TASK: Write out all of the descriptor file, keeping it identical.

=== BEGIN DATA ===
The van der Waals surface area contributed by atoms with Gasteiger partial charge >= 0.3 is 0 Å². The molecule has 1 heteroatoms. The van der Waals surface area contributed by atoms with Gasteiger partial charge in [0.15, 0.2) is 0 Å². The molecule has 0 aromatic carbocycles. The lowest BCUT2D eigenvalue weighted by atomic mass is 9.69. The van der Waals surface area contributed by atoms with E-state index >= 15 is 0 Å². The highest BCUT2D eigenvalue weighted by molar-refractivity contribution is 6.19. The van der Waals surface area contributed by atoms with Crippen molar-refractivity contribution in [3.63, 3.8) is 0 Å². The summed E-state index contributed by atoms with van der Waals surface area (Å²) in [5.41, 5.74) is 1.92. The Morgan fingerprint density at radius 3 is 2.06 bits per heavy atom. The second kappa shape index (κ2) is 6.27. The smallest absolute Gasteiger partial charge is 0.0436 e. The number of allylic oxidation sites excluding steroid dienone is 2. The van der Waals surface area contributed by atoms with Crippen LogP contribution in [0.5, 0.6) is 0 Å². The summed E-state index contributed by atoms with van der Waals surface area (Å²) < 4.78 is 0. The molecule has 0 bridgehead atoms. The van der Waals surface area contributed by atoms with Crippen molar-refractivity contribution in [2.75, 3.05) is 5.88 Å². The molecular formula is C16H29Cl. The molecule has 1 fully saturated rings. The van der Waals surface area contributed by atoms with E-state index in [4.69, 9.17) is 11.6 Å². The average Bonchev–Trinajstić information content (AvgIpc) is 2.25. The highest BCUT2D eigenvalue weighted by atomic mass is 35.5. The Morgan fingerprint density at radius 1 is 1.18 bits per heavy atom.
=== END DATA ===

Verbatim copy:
The van der Waals surface area contributed by atoms with Gasteiger partial charge >= 0.3 is 0 Å². The molecule has 1 heteroatoms. The van der Waals surface area contributed by atoms with Gasteiger partial charge in [0.15, 0.2) is 0 Å². The molecule has 0 aromatic carbocycles. The lowest BCUT2D eigenvalue weighted by atomic mass is 9.69. The van der Waals surface area contributed by atoms with E-state index >= 15 is 0 Å². The highest BCUT2D eigenvalue weighted by molar-refractivity contribution is 6.19. The van der Waals surface area contributed by atoms with Crippen molar-refractivity contribution in [3.63, 3.8) is 0 Å². The summed E-state index contributed by atoms with van der Waals surface area (Å²) in [5.41, 5.74) is 1.92. The Morgan fingerprint density at radius 3 is 2.06 bits per heavy atom. The second kappa shape index (κ2) is 6.27. The smallest absolute Gasteiger partial charge is 0.0436 e. The number of allylic oxidation sites excluding steroid dienone is 2. The van der Waals surface area contributed by atoms with Crippen LogP contribution in [0.5, 0.6) is 0 Å². The summed E-state index contributed by atoms with van der Waals surface area (Å²) < 4.78 is 0. The molecule has 0 bridgehead atoms. The van der Waals surface area contributed by atoms with Crippen molar-refractivity contribution in [2.75, 3.05) is 5.88 Å². The molecular formula is C16H29Cl. The molecule has 1 fully saturated rings. The van der Waals surface area contributed by atoms with E-state index in [4.69, 9.17) is 11.6 Å². The average Bonchev–Trinajstić information content (AvgIpc) is 2.25. The highest BCUT2D eigenvalue weighted by atomic mass is 35.5. The Morgan fingerprint density at radius 1 is 1.18 bits per heavy atom.